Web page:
Benjamin Dichter, Program in Bioengineering, UCSF, San Francisco, CA and UC Berkeley, Berkeley, CA
Speakers use vocal pitch to communicate various aspects of meaning, including mood, emphasis, and syntactic structure. Furthermore, precise control of pitch is thought to have been one of the first evolutionary changes in vocal control that ultimately led to human-specific speech abilities. Despite the importance of pitch control in speech production, its neural mechanisms remain poorly understood. To address this, we use electrocorticography (ECoG) to understand the cortical representation of vocal pitch in humans.
Ten subjects were implanted unilaterally with ECoG arrays as part of their treatment for epilepsy (5 left hemisphere). We recorded ECoG while subjects produced spoken utterances. In one task, subjects produced the sentence “I never said she stole my money”, and were cued to emphasize specific words on a trial-by-trial basis. In a second task, the subjects sang a pitch pattern alternating between “do mi so mi do” and “so mi do mi so” (singing task). To understand how electrodes in the ventral sensorimotor cortex control vocal pitch during speaking, we used multivariate regression to predict the high-gamma (HG; 70-150Hz) neural signal from the pitch pattern 200ms into the future.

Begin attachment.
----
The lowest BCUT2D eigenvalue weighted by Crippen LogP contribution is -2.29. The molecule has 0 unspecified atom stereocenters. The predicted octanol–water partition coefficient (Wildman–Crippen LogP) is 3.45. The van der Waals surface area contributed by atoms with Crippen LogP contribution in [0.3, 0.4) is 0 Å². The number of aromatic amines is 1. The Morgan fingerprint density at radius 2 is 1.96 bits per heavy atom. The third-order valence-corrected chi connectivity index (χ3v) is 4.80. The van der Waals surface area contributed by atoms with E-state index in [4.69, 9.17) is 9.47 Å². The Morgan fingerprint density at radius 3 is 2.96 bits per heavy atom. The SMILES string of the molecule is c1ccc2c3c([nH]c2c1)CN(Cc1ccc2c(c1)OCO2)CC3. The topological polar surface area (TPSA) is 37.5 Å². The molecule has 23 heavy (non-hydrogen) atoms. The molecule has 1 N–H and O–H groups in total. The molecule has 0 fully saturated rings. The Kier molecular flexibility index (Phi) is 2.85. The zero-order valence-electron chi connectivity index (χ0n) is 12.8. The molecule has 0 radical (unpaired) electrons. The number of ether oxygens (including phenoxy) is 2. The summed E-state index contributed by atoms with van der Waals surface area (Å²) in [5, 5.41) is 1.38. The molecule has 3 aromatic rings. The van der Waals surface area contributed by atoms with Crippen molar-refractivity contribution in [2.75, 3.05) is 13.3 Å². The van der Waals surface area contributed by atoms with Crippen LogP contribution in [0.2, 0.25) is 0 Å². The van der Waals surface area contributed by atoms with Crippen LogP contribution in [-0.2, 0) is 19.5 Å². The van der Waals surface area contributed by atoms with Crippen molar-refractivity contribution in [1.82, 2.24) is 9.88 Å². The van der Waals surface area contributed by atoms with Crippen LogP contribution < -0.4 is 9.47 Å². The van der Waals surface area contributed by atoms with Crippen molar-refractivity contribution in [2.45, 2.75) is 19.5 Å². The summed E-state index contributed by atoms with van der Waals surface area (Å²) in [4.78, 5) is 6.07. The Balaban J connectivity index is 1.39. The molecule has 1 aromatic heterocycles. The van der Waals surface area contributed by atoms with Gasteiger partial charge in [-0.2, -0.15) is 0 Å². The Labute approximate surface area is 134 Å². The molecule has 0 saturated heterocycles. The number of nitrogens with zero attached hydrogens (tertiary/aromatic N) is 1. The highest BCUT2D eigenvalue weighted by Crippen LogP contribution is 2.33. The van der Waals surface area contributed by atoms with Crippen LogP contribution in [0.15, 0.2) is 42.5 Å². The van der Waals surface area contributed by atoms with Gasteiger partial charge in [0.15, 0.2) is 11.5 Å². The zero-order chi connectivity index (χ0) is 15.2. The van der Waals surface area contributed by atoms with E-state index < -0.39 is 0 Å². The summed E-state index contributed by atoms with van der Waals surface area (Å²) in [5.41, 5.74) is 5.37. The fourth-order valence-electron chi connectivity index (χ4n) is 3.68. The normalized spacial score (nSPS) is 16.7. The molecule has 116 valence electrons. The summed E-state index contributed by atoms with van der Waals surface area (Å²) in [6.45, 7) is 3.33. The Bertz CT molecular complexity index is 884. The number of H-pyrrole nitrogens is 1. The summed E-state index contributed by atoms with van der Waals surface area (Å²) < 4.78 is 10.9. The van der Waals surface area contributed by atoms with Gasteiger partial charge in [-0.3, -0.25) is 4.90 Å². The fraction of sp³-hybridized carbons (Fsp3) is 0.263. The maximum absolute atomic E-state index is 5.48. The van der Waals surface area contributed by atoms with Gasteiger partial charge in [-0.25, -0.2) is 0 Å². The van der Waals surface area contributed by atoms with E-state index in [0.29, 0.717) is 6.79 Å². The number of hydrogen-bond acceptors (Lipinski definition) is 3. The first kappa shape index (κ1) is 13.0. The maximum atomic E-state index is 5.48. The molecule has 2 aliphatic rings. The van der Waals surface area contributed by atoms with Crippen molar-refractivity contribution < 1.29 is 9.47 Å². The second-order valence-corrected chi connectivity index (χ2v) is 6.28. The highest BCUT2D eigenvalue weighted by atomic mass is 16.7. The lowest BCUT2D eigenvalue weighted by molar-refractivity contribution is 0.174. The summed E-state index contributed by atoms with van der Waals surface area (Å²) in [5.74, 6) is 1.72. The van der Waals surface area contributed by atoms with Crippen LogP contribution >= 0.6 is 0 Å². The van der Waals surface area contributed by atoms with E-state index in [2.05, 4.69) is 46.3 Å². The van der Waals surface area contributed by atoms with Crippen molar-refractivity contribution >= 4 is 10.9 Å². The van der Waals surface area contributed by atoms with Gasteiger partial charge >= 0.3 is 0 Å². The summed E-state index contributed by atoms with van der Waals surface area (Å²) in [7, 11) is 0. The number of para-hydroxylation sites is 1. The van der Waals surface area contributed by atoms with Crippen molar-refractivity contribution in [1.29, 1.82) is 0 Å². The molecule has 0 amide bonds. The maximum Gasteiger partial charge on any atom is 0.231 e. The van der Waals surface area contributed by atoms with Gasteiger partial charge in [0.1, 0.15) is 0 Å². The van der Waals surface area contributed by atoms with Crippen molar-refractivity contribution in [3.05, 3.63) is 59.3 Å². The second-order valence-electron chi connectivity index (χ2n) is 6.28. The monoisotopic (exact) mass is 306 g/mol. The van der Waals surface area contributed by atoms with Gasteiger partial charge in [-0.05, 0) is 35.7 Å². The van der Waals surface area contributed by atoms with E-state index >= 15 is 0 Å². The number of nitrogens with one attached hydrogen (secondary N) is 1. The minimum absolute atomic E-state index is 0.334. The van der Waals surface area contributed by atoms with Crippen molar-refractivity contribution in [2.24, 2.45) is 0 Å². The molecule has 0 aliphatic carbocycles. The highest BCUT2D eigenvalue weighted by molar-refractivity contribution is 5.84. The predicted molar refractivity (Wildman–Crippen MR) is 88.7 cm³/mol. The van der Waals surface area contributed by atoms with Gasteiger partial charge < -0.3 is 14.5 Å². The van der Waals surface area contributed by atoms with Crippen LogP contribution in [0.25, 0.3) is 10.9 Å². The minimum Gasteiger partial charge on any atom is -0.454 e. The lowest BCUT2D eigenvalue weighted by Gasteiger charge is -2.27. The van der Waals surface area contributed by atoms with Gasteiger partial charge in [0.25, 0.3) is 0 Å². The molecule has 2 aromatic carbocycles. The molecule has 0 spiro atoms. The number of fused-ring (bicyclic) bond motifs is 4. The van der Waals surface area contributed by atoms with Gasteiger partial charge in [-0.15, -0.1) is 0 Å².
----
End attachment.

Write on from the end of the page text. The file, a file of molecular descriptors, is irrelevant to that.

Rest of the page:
We found that the produced pitch contour significantly predicted activity in two focal cortical areas that straddled the primary motor homunculus. The first group of electrodes was on the dorsal precentral gyrus, a region that has been implicated in other types of laryngeal control, including voicing and glottal stops (Brown et al., 2008). Pitch control in this upper laryngeal region was particularly prominent in the right hemisphere. We investigated the encoding of pitch patterns using the Fujisaki model of pitch production, and found that the dorsal area encodes both phrase and accent pitch gestures, while the ventral laryngeal area encodes primarily phrase. The activation of the dorsal laryngeal cortex was also correlated with produced pitch during singing, which suggests that this neural mechanism for pitch control extends to non-speech contexts.